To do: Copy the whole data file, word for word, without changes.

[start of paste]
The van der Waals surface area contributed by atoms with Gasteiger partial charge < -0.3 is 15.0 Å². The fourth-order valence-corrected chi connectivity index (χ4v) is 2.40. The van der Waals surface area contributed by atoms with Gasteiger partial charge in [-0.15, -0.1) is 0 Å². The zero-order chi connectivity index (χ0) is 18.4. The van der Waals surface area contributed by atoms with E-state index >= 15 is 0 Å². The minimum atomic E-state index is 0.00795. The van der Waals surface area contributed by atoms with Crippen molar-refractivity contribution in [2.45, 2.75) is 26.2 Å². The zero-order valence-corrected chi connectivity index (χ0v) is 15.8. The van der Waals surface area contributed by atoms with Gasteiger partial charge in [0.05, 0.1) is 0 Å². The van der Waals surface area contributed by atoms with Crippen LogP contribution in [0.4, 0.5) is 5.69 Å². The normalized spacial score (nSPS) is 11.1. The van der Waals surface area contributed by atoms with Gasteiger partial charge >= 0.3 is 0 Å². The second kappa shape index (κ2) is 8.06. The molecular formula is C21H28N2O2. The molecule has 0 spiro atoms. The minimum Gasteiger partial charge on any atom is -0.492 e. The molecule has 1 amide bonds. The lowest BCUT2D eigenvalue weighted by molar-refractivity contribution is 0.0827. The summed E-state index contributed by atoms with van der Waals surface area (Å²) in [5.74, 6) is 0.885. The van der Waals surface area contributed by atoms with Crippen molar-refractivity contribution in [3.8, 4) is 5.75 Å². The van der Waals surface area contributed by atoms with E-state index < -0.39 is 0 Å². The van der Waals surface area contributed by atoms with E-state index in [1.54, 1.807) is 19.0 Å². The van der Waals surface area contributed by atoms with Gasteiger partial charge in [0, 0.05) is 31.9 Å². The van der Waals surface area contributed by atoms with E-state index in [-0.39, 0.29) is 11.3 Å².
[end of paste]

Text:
The van der Waals surface area contributed by atoms with Gasteiger partial charge < -0.3 is 15.0 Å². The fourth-order valence-corrected chi connectivity index (χ4v) is 2.40. The van der Waals surface area contributed by atoms with Gasteiger partial charge in [-0.15, -0.1) is 0 Å². The zero-order chi connectivity index (χ0) is 18.4. The van der Waals surface area contributed by atoms with E-state index >= 15 is 0 Å². The minimum atomic E-state index is 0.00795. The van der Waals surface area contributed by atoms with Crippen molar-refractivity contribution in [2.45, 2.75) is 26.2 Å². The zero-order valence-corrected chi connectivity index (χ0v) is 15.8. The van der Waals surface area contributed by atoms with Gasteiger partial charge in [0.05, 0.1) is 0 Å². The van der Waals surface area contributed by atoms with Crippen LogP contribution in [0.4, 0.5) is 5.69 Å². The normalized spacial score (nSPS) is 11.1. The van der Waals surface area contributed by atoms with Gasteiger partial charge >= 0.3 is 0 Å². The second kappa shape index (κ2) is 8.06. The molecular formula is C21H28N2O2. The molecule has 0 spiro atoms. The minimum Gasteiger partial charge on any atom is -0.492 e. The molecule has 1 amide bonds. The lowest BCUT2D eigenvalue weighted by molar-refractivity contribution is 0.0827. The summed E-state index contributed by atoms with van der Waals surface area (Å²) in [5.74, 6) is 0.885. The van der Waals surface area contributed by atoms with Crippen molar-refractivity contribution in [3.8, 4) is 5.75 Å². The van der Waals surface area contributed by atoms with E-state index < -0.39 is 0 Å². The van der Waals surface area contributed by atoms with E-state index in [1.54, 1.807) is 19.0 Å². The van der Waals surface area contributed by atoms with Gasteiger partial charge in [0, 0.05) is 31.9 Å². The van der Waals surface area contributed by atoms with E-state index in [-0.39, 0.29) is 11.3 Å².